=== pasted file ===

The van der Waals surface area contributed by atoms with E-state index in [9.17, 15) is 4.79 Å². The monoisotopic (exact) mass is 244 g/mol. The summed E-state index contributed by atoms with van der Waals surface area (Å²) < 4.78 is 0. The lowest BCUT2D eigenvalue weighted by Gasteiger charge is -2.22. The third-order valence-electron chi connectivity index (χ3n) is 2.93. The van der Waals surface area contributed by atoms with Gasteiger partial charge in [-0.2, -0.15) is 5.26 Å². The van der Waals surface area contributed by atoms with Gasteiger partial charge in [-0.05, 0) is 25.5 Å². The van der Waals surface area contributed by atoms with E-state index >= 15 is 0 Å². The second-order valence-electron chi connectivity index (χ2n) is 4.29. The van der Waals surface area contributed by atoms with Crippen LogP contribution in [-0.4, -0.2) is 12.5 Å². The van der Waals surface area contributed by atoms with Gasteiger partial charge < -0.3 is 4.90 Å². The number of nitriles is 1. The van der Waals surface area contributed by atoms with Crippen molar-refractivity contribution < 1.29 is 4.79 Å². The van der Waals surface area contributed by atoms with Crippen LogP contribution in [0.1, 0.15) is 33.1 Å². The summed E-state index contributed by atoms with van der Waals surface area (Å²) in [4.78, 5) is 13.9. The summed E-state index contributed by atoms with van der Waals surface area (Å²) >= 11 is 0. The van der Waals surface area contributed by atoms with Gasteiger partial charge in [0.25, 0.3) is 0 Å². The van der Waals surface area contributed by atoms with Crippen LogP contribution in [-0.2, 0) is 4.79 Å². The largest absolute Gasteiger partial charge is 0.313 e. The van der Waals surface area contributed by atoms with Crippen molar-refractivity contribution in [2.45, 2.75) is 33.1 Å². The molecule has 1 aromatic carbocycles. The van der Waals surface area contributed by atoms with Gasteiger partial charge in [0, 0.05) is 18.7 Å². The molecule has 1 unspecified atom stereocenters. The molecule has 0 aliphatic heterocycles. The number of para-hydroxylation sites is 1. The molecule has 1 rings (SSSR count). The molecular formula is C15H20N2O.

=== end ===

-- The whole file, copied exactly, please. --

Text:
The van der Waals surface area contributed by atoms with E-state index in [9.17, 15) is 4.79 Å². The monoisotopic (exact) mass is 244 g/mol. The summed E-state index contributed by atoms with van der Waals surface area (Å²) < 4.78 is 0. The lowest BCUT2D eigenvalue weighted by Gasteiger charge is -2.22. The third-order valence-electron chi connectivity index (χ3n) is 2.93. The van der Waals surface area contributed by atoms with Gasteiger partial charge in [-0.2, -0.15) is 5.26 Å². The van der Waals surface area contributed by atoms with Gasteiger partial charge in [-0.05, 0) is 25.5 Å². The van der Waals surface area contributed by atoms with E-state index >= 15 is 0 Å². The second-order valence-electron chi connectivity index (χ2n) is 4.29. The van der Waals surface area contributed by atoms with Crippen LogP contribution in [-0.4, -0.2) is 12.5 Å². The van der Waals surface area contributed by atoms with Gasteiger partial charge < -0.3 is 4.90 Å². The number of nitriles is 1. The van der Waals surface area contributed by atoms with Crippen molar-refractivity contribution < 1.29 is 4.79 Å². The van der Waals surface area contributed by atoms with Crippen LogP contribution in [0.1, 0.15) is 33.1 Å². The summed E-state index contributed by atoms with van der Waals surface area (Å²) in [4.78, 5) is 13.9. The summed E-state index contributed by atoms with van der Waals surface area (Å²) >= 11 is 0. The van der Waals surface area contributed by atoms with Gasteiger partial charge in [0.25, 0.3) is 0 Å². The van der Waals surface area contributed by atoms with Crippen LogP contribution in [-0.2, 0) is 4.79 Å². The largest absolute Gasteiger partial charge is 0.313 e. The van der Waals surface area contributed by atoms with Crippen molar-refractivity contribution in [2.45, 2.75) is 33.1 Å². The molecule has 1 aromatic carbocycles. The van der Waals surface area contributed by atoms with Gasteiger partial charge in [0, 0.05) is 18.7 Å². The molecule has 1 unspecified atom stereocenters. The molecule has 0 aliphatic heterocycles. The number of para-hydroxylation sites is 1. The molecule has 1 rings (SSSR count). The molecular formula is C15H20N2O.